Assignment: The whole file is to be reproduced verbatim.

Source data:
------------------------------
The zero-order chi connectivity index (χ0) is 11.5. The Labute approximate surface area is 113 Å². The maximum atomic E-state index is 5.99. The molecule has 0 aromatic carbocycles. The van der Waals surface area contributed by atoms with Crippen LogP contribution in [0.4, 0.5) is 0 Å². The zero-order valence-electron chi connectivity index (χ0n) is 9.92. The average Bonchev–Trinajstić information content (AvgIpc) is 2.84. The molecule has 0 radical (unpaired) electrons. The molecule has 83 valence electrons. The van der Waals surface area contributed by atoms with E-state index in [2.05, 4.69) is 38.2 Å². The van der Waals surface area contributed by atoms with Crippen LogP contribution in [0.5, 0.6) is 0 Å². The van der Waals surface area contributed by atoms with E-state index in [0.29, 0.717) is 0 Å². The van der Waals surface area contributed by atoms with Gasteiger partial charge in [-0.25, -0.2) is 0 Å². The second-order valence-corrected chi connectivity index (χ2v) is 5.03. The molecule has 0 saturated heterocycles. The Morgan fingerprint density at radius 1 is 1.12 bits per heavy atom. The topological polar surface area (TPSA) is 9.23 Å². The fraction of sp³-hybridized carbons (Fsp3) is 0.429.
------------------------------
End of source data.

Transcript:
The zero-order chi connectivity index (χ0) is 11.5. The Labute approximate surface area is 113 Å². The maximum atomic E-state index is 5.99. The molecule has 0 aromatic carbocycles. The van der Waals surface area contributed by atoms with Crippen LogP contribution in [0.4, 0.5) is 0 Å². The zero-order valence-electron chi connectivity index (χ0n) is 9.92. The average Bonchev–Trinajstić information content (AvgIpc) is 2.84. The molecule has 0 radical (unpaired) electrons. The molecule has 83 valence electrons. The van der Waals surface area contributed by atoms with E-state index in [2.05, 4.69) is 38.2 Å². The van der Waals surface area contributed by atoms with Crippen LogP contribution in [0.5, 0.6) is 0 Å². The van der Waals surface area contributed by atoms with E-state index in [0.29, 0.717) is 0 Å². The van der Waals surface area contributed by atoms with Gasteiger partial charge in [-0.25, -0.2) is 0 Å². The second-order valence-corrected chi connectivity index (χ2v) is 5.03. The molecule has 0 saturated heterocycles. The Morgan fingerprint density at radius 1 is 1.12 bits per heavy atom. The topological polar surface area (TPSA) is 9.23 Å². The fraction of sp³-hybridized carbons (Fsp3) is 0.429.